Rauf said, “If we can use it to better ourselves as far as getting things promoted or speaking out about a cause in a positive way, then it can be useful. Its a great marketing tool.” An alternative opinion came from Peace College junior Felicia Hilton. Although she agrees that the social sites can be good for advertising, she stated,

“Twitter has gotten out of control.” Although young adults and teens were once the target audience to connect students to one another, it has become a way to connect old friends and family who may have lost touch. It provides

more ways of communication, because distance is not a barrier with these sites. Senior, Brittnie Rogers responded, “ It’s a new way of allowing companies to reach consumers who would not normally provide feedback in the traditional ways, like surveys and polls.” Although she may not have a twitter personally, she does have experience with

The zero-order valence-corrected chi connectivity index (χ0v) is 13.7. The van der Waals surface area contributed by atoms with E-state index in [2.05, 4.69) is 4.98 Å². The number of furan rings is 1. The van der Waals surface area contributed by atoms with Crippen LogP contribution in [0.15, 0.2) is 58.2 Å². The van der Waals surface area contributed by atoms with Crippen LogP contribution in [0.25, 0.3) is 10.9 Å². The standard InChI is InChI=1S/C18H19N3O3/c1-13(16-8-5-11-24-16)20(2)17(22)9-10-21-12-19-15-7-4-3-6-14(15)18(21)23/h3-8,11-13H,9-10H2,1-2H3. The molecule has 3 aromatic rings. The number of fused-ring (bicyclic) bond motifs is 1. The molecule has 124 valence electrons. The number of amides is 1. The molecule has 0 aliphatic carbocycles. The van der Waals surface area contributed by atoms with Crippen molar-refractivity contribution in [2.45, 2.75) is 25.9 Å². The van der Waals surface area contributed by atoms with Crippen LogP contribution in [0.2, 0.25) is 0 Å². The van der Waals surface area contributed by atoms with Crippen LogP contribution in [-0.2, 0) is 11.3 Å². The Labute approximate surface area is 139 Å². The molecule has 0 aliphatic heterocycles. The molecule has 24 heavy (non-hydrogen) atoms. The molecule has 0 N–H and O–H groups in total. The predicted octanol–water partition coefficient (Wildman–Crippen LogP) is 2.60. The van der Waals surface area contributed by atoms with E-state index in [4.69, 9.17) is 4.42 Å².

Facebook. Rogers also stated, “Instead of consumers talking one on one, they now have the opportunity to go onto Facebook and in a constructive manner, allow their complaints to be heard in hopes that something may actually be done.” These websites could be seen as one more opportunity to engage in another useless activity, however, they also provide a quick and efficient way to communicate with more people. They also allow companies and organizations an easier way to communicate. There are many companies adapting to recent changes by allowing focus to shift to these popular sites. Overall, it is up to the user to decide whether or not she or he chooses to use these networking sites as an opportunity to not only relax and communicate with friends and family, but also to learn and speak out. It allows the chance for a voice to be heard on issues that have not been heard in the past.